The Power Trick - What Drives Powerful Men To Self-Sabotage?

There is a pathology behind the powerful men who keep thrusting themselves into the scandal spotlight.

Dominique Strauss-Kahn, former head of the International Monetary Fund who was also on a path towards the presidency in France, admitted to having an affair with a "subordinate" employee in 2008. He's now awaiting trial on charges for sexually assaulting a maid in his room at New York's Sofitel Hotel. Lovely.

Arnold Schwarzenegger admitted to having an affair and fathering a child with a woman on his personal staff, while secretly adding her to yet another payroll: child support. Awesome.

There seem to be countless "powerful man has an affair with/or sexually assaults woman he assumes is powerless" headlines all over celebrity, sports, and political culture. It destroys careers, crushes families, and ruins reputations in the blink of an eye, but it just keeps happening. Over and over and over again.

So, why do powerful men seek maids and hookers and subordinates to have sex with? We all want to figure out what the hell it's all about, right? Well, as turns out, there's much more to this phenomenon than dirty douchebags simply not being able to keep it in their pants. I know, shocker. As with many of life's mysteries, this goes way deeper than that.

Here's the deal: ego-mania and narcissism are on the opposite side of the same coin of extremely low self-worth. Yes, it's true. People who act like G-d's gift are actually, underneath all the BS and showmanship, pretty sure they're a worthless piece of crap. So, to offset those unfortunate feelings of worthlessness, they spend their time working to convince people - including themselves - that they're powerful. It's a sad story, really.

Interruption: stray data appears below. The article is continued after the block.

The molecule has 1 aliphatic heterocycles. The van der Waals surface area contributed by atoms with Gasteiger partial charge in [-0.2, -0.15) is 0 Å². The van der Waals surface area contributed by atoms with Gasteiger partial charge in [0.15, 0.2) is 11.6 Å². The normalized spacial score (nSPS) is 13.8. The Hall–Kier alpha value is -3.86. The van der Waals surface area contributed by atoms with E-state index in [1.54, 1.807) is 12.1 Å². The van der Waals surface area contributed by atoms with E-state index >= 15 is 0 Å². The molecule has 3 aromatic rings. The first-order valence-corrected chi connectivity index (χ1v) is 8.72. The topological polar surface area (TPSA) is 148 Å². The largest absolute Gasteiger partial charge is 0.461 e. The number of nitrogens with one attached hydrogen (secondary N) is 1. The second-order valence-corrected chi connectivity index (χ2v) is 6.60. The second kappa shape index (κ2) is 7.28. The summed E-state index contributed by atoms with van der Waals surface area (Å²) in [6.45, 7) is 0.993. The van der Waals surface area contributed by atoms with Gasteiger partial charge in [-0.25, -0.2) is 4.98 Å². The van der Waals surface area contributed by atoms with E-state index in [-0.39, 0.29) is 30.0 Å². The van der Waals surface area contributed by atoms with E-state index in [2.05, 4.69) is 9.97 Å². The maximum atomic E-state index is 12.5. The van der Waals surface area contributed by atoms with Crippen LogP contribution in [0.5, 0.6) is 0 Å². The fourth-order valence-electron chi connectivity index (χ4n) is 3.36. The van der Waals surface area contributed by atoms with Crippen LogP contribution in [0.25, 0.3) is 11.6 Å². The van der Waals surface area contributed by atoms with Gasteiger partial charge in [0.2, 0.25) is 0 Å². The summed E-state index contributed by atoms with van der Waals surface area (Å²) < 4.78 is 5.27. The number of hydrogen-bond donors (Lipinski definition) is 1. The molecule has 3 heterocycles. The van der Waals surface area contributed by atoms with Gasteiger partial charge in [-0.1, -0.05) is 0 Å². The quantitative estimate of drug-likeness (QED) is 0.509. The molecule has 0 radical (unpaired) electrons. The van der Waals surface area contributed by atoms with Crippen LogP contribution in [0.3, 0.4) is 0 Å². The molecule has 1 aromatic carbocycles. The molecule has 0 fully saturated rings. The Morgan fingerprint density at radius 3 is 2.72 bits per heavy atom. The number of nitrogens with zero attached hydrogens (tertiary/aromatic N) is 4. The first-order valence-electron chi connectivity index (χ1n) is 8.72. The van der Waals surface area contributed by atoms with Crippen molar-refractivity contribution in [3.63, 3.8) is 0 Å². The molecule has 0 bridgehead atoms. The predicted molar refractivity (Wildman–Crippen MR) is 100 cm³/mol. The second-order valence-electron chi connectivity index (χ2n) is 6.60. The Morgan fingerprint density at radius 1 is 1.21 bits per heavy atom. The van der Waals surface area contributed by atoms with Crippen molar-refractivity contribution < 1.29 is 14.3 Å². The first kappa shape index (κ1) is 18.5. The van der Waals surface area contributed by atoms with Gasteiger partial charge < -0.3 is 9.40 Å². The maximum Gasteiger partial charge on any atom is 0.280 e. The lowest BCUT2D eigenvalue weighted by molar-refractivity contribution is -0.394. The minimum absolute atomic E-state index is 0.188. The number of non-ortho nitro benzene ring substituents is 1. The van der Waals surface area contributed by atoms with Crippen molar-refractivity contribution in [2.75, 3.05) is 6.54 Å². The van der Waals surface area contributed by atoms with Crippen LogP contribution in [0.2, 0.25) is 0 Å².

It often happens like this. A smart man wants to be with a smart, sexy, self-assured woman. So, he goes for it (read: Maria Shriver and Anne Sinclair). Then, life happens. Ups and downs, good and bad, etc. Along the ride the man's fragile ego is tampered with and his insecurities are highlighted, and because of his super-special concoction of inner turmoil, he can't manage himself and his fractured sense of self as some other people do. These men need something to make themselves feel better, and what's their drug of choice? Power. So, the logical next step is to find someone or do something to make themselves feel powerful. Ya know, like have sex with an employee. Assault a maid. Rinse and repeat. It's an addiction.

Just like drugs or alcohol often serve the purpose of drowning out a greater emptiness inside, an addiction to power drowns out the vulnerability, weakness, frailty, and sadness, that lives underneath the surface. Am I saying what these guys have done is okay? Um, no, it's f'ing sick. But that's exactly it-it's sick. They're sick.

They have an addiction to power; an addiction to wearing a mask made up of people and things and acts that make them feel above others, only to distract from the fact that they feel so below. This isn't a conscious pattern, a thought out decision, or a malicious plan. This doesn't determine if someone is a good person - or a good dad. Power addiction is what weak egos cling to to keep themselves afloat. It's sad, because feeling powerful by making others feel and seem powerless doesn't actually result in real power. It's a trick...a power-trick.

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